The daughter of a redshirt grows up and comes to understand and appreciate her father in a new way. Although he died a decade ago when she was just a child, she now reaches out to him in a letter. Guest contributor Rattanapon Noi-Wong confronts the past and asks to join her father, as a comrade, in struggling for a new, just, and democratic Thailand.
By Rattanapon Noi-Wong
“You’re the daughter of that drunkard, Yot, right?” That is something I heard every time I met my elderly relatives on both my father and my mother’s side. It is not so surprising, after all: my father loved drinking. For most of his life, besides selling pancake rolls to bring in an unsteady income to our family, all of his time was spent with alcohol.
Of course, he died from drinking too much liquor; gastric perforation was the cause. He developed sepsis, and was on life support for over a week before they stopped treatment. His body could no longer take it.
I was only 12. When I learned that my father had died, no tears fell from my eyes. I’m not sure if it was due to shock, or that deep down, I believed it wouldn’t matter if he had survived.
For as long as I could remember, I had only seen my father in pain. Even on the few occasions he had a smile on his face, I could still feel the sadness on his curved lips. From the moment I was born into this family, I always saw my parents struggling. They lived in poverty, suffocated by despair and battered lives.
I really ought to say that my father suffered mental illness, and it drove him into alcoholism. I learned that fact — the very reason why he could not give up alcohol — six years after his death.
I found out because I had read an article posted on social media about ‘depression and alcoholism.’ After reading it, I realized that my father had been addicted to alcohol because he suffered from depression, from the economic downturn, from losing his income, causing his family to experience a difficult life.
My father endured the cruelty of society. He could not cope with the feeling of hopelessness. I did not understand it back then, so I did not think of seeking help for him — until he was gone.
I only got an inkling about the reasons behind his desperation when I was still very young. I could not remember exactly what year it was, but it was when my family still lived in Bangkok. My father had joined protests in the redshirt movement that demanded social change. I was quite young, so I had no idea. I only knew as much as what my father told me. He went out protesting with several people, including me, my mother, and his younger sister.
A protest organized by the redshirt movement in 2010. Credit: Flick.
He had hope. When my father went out to the protests, I saw his eyes sparkle with hope. I had never seen it before. From what I could remember at the time, I always heard my father and my aunt say that they wanted equality, and that something was suppressing them. I did not know what it was, but when I saw the hope in my father’s eyes, I could feel his energy intensify. I could feel that his hope was to bring a better life to all of us.
That worn out middle-aged man who was always drunk before sundown was completely different from the middle-aged man I saw in the redshirt protests.
One day after we came back from a protest, my aunt’s grocery shop was vandalized. Liquor bottles on the shelves had been shattered. A table in front of the shop was destroyed.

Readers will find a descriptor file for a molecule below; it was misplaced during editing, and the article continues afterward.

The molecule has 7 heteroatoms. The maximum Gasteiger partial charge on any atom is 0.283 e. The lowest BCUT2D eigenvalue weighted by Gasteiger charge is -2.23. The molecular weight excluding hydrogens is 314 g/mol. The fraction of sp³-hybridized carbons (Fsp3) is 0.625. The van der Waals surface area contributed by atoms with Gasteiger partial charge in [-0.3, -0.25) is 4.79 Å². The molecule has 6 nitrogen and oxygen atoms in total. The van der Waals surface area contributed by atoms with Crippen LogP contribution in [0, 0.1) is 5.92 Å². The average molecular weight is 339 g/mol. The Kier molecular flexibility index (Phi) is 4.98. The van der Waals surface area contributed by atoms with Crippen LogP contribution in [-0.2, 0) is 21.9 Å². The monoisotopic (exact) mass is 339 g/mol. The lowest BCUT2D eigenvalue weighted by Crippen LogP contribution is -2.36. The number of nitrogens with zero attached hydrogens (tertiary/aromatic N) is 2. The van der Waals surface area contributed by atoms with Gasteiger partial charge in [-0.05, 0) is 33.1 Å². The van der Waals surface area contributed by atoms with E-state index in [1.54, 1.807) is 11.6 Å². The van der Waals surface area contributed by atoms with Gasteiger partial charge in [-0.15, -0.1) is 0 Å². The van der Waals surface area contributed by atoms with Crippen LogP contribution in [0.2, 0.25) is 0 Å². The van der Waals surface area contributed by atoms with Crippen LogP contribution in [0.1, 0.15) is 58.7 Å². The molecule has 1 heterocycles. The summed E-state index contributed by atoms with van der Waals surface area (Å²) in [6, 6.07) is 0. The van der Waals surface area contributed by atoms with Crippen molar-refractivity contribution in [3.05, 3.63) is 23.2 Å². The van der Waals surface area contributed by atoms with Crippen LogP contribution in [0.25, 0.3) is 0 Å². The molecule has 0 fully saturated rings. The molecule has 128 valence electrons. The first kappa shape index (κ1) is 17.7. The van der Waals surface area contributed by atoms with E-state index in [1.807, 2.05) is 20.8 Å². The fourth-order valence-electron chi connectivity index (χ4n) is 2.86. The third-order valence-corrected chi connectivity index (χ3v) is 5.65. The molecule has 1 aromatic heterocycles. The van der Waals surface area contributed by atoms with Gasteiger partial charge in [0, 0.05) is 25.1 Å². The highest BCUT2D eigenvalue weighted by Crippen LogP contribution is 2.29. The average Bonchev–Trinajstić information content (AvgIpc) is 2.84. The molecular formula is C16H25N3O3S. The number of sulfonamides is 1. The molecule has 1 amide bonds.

A group of people standing on the opposite side of the shop approached, announcing to the whole neighborhood that they were the guardians of the monarchy. A man standing under a tree next to the road walked up to my father and pointed a gun at his head. He said nothing, and my father stood still. My aunt recalled that an eyewitness had told her it was “probably just a threat,” before the group backed out.
Later, we learned that the men knew that my family had participated in a political rally. They turned from being friendly to us and being our neighbors to becoming aggressive and threatening to our family for having a different political view.
My aunt said my father strongly embraced a certain ideology. He always followed political news. Even after being threatened, he did not stop joining rallies. The day he heard that people were killed during a protest, he was dismayed. As live bullets rained on protesters, he told his sister that “they don’t even think of us as human beings.”
Now, I have grown up and know things better. After hearing these stories from my aunt, I want another chance to talk to my father. I wish I could exchange political views with him, read the books he recommended, and listen to his experience of political struggle. All of these, however, are just wishes that will never come true.
I never thought I would want to turn back time so I could fix something — except for this one thing. I want to turn back time. I want to get my father the treatment he needed if I only had the chance. I want him to have lived longer. I want us to be able to fight together. I want to talk to him about all the social issues happening now.
I wanted you to know — although people saw you as a drunkard, a redshirt who caused turmoil to the country, a person stigmatized by society – this daughter of that drunk man will always be proud of you.
Father, you were a brave man. You were a hope. You were an inspiration. I would like to continue all of your unfinished business. I would like to see that hope again. I would like to take part in bringing change to this society.
Although you are no longer around to know about all of my intentions, that is alright. I hope that one day you’ll come back, living a new life in a new Thailand that is ready to treat everyone equally, and is governed as a true democracy.
I hope we will see each other again, Somyot Noiwong (my comrade, my father).
Rattanapon Noi-Wong is a student at Mahasarakham University and a participant in the “Journalism that Builds Bridges” project.